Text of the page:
No visit to Sydney is complete without a trip to one of the city’s beaches. Choose from southern beaches like Bondi and Tamarama, or northern beaches such as Manly. If your time is limited, get a taste of Sydney’s inner harbor beaches at Bronte (South shore), or my favorite in the north shore of the harbor – Balmoral, with calm clear waters. Avid swimmers should experience swimming in one of Sydney’s salt water “rock pools” . Try the Mahon Pool, or Olympic-sized facilities at Bondi’s Iceberg Pool. Ferries Sydney has an extensive and reliable ferry system. Frankly, some of the best views of Sydney Harbour Bridge and the Opera House are from the deck of a ferry, day or night. To get a sense of Sydney and the different neighborhoods, take a simple round trip from Circular Quay (the main ferry hub close to the Opera House and Central Business District) to Mosman Bay and back. If you have more time, you can take a ferry all the way to Manly outside the inner harbor. One of my favorite experiences is to find out what time the sun sets, then board a ferry 60-45 minutes before it cruises into Circular Quay, for fantastic views of the Opera House and the Bridge at sunset.
Other “Must See” attractions
- For Shoppers and architecture lovers – head straight for the Queen Victoria Building, a beautiful high Victorian masterpiece.
- For nature lovers, visit Taronga Zoo, for a chance to see some of Australia’s hundreds of endemic species of birds, marsupials, mammals, and unique wildlife. Don’t miss the opportunity to get ‘up close and personal’ with the zoo keepers, and hold a baby koala or kangaroo. Also well worth seeing is the Royal Botanical Gardens.
- If you enjoy hiking, experience one of Sydney Harbour’s ‘Coastal Walks’, trails that continue for miles through both north and south shores. One of the most beautiful is from Bronte to Bondi beach, a distance of about 1.5 miles.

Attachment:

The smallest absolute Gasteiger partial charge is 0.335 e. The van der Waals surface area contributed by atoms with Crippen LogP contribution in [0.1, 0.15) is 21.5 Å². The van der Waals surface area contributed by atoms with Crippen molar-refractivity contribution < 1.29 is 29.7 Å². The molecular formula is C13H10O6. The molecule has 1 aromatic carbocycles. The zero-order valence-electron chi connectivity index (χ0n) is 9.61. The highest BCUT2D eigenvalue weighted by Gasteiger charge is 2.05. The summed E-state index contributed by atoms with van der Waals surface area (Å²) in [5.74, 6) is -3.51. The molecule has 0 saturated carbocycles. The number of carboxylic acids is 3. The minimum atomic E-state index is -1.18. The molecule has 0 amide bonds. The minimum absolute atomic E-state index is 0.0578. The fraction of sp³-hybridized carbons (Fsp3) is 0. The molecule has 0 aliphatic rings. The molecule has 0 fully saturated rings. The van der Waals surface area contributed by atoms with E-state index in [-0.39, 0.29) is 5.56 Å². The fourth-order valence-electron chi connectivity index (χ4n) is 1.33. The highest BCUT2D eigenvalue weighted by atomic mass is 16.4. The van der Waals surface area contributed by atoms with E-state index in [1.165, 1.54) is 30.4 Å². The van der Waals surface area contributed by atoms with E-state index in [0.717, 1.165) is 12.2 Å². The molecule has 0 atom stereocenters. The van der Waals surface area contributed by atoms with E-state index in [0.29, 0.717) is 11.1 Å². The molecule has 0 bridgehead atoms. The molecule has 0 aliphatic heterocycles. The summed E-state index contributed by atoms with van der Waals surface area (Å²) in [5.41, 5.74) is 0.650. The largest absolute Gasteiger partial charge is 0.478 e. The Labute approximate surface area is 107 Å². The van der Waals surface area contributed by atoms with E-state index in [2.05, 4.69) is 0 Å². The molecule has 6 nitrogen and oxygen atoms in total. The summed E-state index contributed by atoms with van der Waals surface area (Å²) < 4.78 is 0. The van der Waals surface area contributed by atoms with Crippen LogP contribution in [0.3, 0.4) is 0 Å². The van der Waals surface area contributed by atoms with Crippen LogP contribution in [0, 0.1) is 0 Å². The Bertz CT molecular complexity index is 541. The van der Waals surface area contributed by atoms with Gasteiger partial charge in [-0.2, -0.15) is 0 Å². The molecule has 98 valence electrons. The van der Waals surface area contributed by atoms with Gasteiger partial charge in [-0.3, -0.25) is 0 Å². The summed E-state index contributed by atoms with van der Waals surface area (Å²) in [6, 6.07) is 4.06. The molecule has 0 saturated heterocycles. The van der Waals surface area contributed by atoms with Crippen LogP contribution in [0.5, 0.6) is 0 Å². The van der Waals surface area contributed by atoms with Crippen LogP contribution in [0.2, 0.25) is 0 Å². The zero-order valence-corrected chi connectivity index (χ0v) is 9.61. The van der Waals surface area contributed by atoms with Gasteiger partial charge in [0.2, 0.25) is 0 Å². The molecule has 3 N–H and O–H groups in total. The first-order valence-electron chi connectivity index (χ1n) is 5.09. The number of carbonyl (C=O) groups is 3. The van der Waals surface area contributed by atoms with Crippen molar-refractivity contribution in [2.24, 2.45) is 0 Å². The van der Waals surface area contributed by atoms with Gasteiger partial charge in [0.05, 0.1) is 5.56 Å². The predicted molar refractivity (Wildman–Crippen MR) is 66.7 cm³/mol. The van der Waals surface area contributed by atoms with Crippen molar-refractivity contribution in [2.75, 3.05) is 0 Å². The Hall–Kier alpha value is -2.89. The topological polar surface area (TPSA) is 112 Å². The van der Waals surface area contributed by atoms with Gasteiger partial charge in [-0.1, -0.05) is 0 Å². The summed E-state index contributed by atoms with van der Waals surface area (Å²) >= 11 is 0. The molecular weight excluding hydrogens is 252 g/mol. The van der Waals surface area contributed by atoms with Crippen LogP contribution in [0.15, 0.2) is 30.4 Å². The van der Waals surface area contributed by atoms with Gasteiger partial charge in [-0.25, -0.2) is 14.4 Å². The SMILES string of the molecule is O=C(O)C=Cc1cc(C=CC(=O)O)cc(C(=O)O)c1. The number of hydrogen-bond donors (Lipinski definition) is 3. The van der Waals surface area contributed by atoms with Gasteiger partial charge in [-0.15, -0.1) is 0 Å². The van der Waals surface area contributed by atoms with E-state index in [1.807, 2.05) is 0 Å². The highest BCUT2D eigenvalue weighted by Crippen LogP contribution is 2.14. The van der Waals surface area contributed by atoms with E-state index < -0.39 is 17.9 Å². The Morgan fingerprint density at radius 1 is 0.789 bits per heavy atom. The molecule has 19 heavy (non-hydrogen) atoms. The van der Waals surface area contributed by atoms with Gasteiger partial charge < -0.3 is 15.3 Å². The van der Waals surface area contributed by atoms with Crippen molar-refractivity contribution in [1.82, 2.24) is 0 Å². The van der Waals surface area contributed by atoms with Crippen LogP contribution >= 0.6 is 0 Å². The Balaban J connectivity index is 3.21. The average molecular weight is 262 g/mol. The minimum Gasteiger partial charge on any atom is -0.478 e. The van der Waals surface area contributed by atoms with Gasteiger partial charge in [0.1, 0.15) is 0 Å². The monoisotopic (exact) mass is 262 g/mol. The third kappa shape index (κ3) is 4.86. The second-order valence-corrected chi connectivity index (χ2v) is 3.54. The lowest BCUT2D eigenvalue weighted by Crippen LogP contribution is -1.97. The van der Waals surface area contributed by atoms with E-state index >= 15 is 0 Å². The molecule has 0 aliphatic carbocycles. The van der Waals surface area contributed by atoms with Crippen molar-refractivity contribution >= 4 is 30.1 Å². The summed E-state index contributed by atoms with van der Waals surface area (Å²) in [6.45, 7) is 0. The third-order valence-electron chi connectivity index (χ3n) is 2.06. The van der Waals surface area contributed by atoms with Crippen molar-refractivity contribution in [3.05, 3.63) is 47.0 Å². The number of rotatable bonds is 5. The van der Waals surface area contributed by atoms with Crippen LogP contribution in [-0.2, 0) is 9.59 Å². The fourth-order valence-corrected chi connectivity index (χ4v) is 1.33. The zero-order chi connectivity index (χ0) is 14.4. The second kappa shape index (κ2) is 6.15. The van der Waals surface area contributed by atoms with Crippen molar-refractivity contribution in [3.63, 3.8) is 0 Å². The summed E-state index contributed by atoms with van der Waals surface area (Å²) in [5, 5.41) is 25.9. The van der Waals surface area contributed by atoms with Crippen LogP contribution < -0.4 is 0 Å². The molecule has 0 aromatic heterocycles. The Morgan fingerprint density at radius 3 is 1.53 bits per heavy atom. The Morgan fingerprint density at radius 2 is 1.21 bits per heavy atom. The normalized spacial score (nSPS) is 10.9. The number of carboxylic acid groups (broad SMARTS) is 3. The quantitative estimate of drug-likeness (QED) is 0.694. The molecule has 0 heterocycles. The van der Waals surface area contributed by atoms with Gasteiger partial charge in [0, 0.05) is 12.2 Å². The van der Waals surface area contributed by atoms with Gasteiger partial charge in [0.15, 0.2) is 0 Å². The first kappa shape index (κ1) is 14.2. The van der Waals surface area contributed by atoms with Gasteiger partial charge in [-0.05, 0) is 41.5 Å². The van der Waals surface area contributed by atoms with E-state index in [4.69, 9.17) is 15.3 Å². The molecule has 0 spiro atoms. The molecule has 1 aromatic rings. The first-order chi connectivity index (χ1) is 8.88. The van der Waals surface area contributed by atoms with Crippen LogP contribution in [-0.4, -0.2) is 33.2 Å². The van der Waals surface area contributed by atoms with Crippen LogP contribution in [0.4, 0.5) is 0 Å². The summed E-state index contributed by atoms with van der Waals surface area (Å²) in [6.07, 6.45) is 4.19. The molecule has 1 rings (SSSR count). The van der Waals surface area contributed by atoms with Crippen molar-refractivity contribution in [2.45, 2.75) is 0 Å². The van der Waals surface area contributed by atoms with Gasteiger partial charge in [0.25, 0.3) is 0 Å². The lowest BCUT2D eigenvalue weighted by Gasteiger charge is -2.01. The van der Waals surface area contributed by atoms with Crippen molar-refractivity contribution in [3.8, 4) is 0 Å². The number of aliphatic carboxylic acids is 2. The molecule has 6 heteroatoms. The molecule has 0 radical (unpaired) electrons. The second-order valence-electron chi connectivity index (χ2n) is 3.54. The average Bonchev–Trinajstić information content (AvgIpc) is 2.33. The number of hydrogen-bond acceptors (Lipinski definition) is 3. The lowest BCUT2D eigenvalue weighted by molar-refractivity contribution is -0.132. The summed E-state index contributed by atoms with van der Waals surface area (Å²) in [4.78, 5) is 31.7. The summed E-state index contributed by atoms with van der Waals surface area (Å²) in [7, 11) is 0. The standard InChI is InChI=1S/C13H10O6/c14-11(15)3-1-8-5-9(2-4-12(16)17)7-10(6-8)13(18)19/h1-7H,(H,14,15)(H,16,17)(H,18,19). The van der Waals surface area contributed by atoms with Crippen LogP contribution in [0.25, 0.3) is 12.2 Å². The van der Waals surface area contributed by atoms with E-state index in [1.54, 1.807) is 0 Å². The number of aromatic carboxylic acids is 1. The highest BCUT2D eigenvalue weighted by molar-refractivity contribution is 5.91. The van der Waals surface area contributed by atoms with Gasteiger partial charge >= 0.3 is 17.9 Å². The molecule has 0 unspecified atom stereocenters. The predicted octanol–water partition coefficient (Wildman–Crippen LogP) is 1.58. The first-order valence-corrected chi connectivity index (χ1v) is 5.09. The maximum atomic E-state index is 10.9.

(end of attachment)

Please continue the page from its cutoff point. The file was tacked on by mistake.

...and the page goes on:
- Sydney has a sophisticated art and gallery scene. If you visit only one museum, make it the Art Gallery of NSW, next to the Botanical Gardens and convenient to the city center. The museum has a superb survey of Australian art, from the 1700s to now, including several galleries showcasing some of the finest Aboriginal art in all of Australia. Best of all – admission is free. (Closed Mondays)
I had several memorable meals in Sydney. My favorites: Café Sydney (near Circular Quay) for great dining and super views of the Bridge and Opera House. Tip – ask for a table on the terrace, for best views. For lunch – my favorite place is Gunners Barracks (Mosman), high on a hill, offering a delicious menu in a tranquil setting with superb views of the Harbour. If you want a more trendy, sophisticated atmosphere, try Fred’s (Paddington) – one of Sydney’s hottest tables at the moment. For an absolutely unforgettable experience, have lunch at Cottage Point, Jonah’s, or Berowra Waters Inn Restaurants outside metropolitan Sydney, arriving by seaplane.
My favorite things to do in Sydney?
That’s easy – walking around the Opera House, and crossing the harbor on a ferry at sunset or sunrise.
Two recommendations: The Blue Mountains (see my upcoming blog post) and Hunter Valley, the closest wine region to Sydney. Both about 2 hours away.